Apple most valuable company in the world, but not in history

AFP Photo  / Justin Sullivan
Shares of Apple Inc. hit record levels Monday, making Apple the most valuable company to date with a market cap of $623.5 billion. But it’s far behind the historic winner IBM with a 1967 value of $1.3 trillion, if adjusted for inflation.

­Apple shares rallied 2.6% Monday to $665.15 per share, as investors bet on the latest iPhone 5, which is reportedly due September 12. The iPhone is the company's most popular product, accounting for more than half of its sales.

Though Apple is the most valued company at the moment, it’s not even close to the historic record. IBM had a market capitalization of $192.3 billion in 1967, which is worth about $1.3 trillion today.

Apple’s main rival Microsoft Corp. reached its peak cap of $621 billion in December 1999, according to Howard Silverblatt of S&P Dow Jones Indices. It would rise to $853.7 billion, if its then value was to be adjusted for inflation, according to the US Bureau of Labor Statistics' inflation-calculator.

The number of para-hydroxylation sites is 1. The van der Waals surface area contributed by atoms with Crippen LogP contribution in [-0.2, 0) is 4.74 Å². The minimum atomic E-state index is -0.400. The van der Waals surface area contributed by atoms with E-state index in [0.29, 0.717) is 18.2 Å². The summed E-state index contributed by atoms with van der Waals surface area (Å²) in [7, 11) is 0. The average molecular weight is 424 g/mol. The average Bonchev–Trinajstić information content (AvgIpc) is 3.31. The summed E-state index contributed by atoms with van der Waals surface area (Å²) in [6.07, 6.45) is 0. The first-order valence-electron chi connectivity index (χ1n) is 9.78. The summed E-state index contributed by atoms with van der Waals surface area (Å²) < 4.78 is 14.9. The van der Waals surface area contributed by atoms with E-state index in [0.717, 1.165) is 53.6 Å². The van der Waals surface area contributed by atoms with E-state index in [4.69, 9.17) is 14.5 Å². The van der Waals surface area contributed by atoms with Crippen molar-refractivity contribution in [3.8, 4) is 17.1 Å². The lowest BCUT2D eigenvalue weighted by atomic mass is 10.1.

However, the iPhone maker has left far behind the major Russian companies in terms of market cap: it is six times bigger than Russia’s largest gas producer Gazprom ($114 billion) and 10 times more than oil major Rosneft ($64 billion).

Apple's shares have risen 64% in 2012 since the death of its co-founder Steve Jobs in October 2011. The company's shares fell in July as sales figures failed to meet expectations, even as profits rose 21% year-on-year to $8.8 billion. However, the stock rebounded on rumors that Apple plans to launch a smaller version of the iPad and is close to presenting its first TV set.

Some experts believe Apple could become the most valuable company in the world if it keeps on growing. In February, The New York Times estimated that at a market capitalization of $500 billion, Apple’s would reach a cap of $3 trillion by 2020. It is bigger than the 2011 gross domestic product of France or Brazil, according to the Times.

But some analysts were more pessimistic, saying the company’s rally won’t last long as it would fail to make breakthrough products after Steve Jobs death.